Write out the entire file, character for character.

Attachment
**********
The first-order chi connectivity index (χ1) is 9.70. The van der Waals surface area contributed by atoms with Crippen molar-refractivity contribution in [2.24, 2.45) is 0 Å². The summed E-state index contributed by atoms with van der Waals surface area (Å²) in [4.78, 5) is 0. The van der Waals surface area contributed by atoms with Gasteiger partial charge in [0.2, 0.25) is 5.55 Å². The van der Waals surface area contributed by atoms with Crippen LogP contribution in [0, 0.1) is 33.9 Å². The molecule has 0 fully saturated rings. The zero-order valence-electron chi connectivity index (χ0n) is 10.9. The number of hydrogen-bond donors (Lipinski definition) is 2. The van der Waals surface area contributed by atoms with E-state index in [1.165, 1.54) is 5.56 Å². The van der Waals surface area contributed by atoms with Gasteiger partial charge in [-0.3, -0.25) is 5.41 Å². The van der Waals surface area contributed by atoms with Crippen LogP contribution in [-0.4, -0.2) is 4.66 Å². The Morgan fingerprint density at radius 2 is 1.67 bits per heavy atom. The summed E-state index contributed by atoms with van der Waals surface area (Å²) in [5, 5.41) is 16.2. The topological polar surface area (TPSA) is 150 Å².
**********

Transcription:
The first-order chi connectivity index (χ1) is 9.70. The van der Waals surface area contributed by atoms with Crippen molar-refractivity contribution in [2.24, 2.45) is 0 Å². The summed E-state index contributed by atoms with van der Waals surface area (Å²) in [4.78, 5) is 0. The van der Waals surface area contributed by atoms with Gasteiger partial charge in [0.2, 0.25) is 5.55 Å². The van der Waals surface area contributed by atoms with Crippen LogP contribution in [0, 0.1) is 33.9 Å². The molecule has 0 fully saturated rings. The zero-order valence-electron chi connectivity index (χ0n) is 10.9. The number of hydrogen-bond donors (Lipinski definition) is 2. The van der Waals surface area contributed by atoms with E-state index in [1.165, 1.54) is 5.56 Å². The van der Waals surface area contributed by atoms with Gasteiger partial charge in [-0.3, -0.25) is 5.41 Å². The van der Waals surface area contributed by atoms with Crippen LogP contribution in [-0.4, -0.2) is 4.66 Å². The Morgan fingerprint density at radius 2 is 1.67 bits per heavy atom. The summed E-state index contributed by atoms with van der Waals surface area (Å²) in [5, 5.41) is 16.2. The topological polar surface area (TPSA) is 150 Å².